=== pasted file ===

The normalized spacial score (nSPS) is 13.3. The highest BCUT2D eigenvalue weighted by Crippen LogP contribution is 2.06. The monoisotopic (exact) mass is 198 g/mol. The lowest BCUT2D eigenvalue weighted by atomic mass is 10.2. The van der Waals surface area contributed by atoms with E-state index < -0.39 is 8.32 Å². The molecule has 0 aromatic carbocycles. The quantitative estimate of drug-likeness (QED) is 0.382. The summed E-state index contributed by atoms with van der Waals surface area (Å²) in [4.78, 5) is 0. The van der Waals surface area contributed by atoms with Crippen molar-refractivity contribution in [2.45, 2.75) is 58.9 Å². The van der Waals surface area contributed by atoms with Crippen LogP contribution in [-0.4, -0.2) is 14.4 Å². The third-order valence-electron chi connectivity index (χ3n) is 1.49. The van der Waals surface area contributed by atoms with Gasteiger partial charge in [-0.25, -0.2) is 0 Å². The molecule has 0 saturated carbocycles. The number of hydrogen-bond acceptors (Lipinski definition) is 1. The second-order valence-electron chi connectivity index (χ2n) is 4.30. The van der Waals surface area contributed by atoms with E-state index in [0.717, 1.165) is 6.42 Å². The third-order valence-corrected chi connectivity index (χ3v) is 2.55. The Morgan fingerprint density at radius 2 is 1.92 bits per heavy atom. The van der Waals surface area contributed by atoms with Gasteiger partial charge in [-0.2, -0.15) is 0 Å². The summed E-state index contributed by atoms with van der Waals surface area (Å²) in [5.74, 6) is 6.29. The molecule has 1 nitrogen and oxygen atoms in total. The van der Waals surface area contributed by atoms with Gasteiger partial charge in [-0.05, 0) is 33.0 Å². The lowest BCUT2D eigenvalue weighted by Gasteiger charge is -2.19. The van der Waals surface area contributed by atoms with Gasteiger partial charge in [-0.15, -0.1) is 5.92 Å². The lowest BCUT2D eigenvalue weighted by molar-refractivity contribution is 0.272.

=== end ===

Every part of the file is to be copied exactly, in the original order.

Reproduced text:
The normalized spacial score (nSPS) is 13.3. The highest BCUT2D eigenvalue weighted by Crippen LogP contribution is 2.06. The monoisotopic (exact) mass is 198 g/mol. The lowest BCUT2D eigenvalue weighted by atomic mass is 10.2. The van der Waals surface area contributed by atoms with E-state index < -0.39 is 8.32 Å². The molecule has 0 aromatic carbocycles. The quantitative estimate of drug-likeness (QED) is 0.382. The summed E-state index contributed by atoms with van der Waals surface area (Å²) in [4.78, 5) is 0. The van der Waals surface area contributed by atoms with Crippen molar-refractivity contribution in [2.45, 2.75) is 58.9 Å². The van der Waals surface area contributed by atoms with Crippen LogP contribution in [-0.4, -0.2) is 14.4 Å². The third-order valence-electron chi connectivity index (χ3n) is 1.49. The van der Waals surface area contributed by atoms with Gasteiger partial charge in [-0.25, -0.2) is 0 Å². The molecule has 0 saturated carbocycles. The number of hydrogen-bond acceptors (Lipinski definition) is 1. The second-order valence-electron chi connectivity index (χ2n) is 4.30. The van der Waals surface area contributed by atoms with E-state index in [0.717, 1.165) is 6.42 Å². The third-order valence-corrected chi connectivity index (χ3v) is 2.55. The Morgan fingerprint density at radius 2 is 1.92 bits per heavy atom. The van der Waals surface area contributed by atoms with Gasteiger partial charge in [-0.2, -0.15) is 0 Å². The summed E-state index contributed by atoms with van der Waals surface area (Å²) in [5.74, 6) is 6.29. The molecule has 1 nitrogen and oxygen atoms in total. The van der Waals surface area contributed by atoms with Gasteiger partial charge in [-0.05, 0) is 33.0 Å². The lowest BCUT2D eigenvalue weighted by Gasteiger charge is -2.19. The van der Waals surface area contributed by atoms with Gasteiger partial charge in [-0.15, -0.1) is 5.92 Å². The lowest BCUT2D eigenvalue weighted by molar-refractivity contribution is 0.272.